• endoscopic surgery;
  • gasless;
  • MIES;
  • minimum incision;
  • single port;
  • urological organs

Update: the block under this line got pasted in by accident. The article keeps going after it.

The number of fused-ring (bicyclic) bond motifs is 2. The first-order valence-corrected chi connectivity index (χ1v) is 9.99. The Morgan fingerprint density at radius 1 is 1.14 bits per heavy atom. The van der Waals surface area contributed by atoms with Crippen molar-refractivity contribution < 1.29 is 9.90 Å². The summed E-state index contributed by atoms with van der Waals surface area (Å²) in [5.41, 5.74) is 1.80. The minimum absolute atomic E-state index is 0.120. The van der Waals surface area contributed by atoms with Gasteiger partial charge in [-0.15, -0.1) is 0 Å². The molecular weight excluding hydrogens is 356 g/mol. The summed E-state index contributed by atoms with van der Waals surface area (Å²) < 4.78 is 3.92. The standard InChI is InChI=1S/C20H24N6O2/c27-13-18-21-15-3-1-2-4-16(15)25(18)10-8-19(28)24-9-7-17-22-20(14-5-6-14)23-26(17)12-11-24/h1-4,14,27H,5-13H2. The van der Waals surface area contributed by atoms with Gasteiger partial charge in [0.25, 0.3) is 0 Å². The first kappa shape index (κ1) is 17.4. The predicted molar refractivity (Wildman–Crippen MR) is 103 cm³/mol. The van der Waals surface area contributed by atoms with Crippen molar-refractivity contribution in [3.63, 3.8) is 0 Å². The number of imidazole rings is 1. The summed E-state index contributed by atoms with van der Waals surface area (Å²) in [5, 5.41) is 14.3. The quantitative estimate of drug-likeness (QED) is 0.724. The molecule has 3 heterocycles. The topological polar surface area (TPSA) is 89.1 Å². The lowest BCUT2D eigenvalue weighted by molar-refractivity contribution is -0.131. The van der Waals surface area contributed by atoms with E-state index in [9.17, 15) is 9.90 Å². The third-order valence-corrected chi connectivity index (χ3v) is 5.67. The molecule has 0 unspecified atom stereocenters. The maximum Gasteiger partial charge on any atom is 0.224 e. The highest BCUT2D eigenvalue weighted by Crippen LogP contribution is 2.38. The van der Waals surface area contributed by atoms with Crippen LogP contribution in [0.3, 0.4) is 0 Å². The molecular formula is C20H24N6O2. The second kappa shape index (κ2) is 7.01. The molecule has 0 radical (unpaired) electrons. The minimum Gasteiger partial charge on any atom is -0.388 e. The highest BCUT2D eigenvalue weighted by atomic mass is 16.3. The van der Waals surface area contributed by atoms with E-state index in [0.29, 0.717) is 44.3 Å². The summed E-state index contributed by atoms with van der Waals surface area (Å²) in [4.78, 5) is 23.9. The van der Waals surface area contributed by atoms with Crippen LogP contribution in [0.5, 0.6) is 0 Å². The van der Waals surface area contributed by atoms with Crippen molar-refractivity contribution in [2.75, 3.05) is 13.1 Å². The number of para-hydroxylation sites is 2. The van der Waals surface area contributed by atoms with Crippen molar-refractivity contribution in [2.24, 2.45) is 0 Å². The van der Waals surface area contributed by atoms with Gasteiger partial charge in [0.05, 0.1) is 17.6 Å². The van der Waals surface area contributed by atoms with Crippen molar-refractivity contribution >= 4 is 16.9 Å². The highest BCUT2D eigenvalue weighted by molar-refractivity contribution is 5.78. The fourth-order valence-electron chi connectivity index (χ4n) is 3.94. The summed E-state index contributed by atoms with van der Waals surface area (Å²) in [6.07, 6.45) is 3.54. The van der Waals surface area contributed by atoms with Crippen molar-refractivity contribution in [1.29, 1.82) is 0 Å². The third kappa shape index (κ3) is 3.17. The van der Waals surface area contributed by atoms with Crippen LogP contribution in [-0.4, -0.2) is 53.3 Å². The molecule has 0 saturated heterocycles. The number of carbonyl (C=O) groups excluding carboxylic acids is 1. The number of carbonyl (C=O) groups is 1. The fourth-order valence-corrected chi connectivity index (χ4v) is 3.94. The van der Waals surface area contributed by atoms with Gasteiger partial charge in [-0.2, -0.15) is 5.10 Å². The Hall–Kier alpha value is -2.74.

Minimum incision endoscopic surgery (MIES) is a gasless, single-port access, cost-effective, and minimally invasive surgery that has been in development since the late 1990s. Use of MIES has steadily increased in Japan and Asia and has been introduced into Europe and the USA. In 2006, MIES was certified by the Japanese government as an advanced surgery and since 2008 it has been covered by the Japanese universal health insurance system as a new surgical technique. Briefly, MIES involves an initial minimum incision (a single port) that permits extraction of the target specimen. A wide working space through the port is then made by separating the anatomical plane extraperitoneally. This is maintained with special retractors instead of gas insufflation. All instruments including an endoscope are inserted through the port and the operation is completed. The size of the port can be tailored to the situation if necessary, which contributes to preclusion of patient selection. The procedure uses only two disposable devices that are inexpensive, resulting in low equipment costs. Surgeons have the benefits of magnified vision through endoscopy as well as stereovision and panoramic vision of naked eyes through the port, which reduces the technical demands of the procedure. Techniques for two basic MIES procedures allow MIES to be performed for most urological organs and in extraordinary cases by their modifications. Thus, the MIES system permits minimally invasive surgery without use of CO2 gas, which is ideal from medical, environmental and economic perspectives, is cost-effective and minimizes patient selection.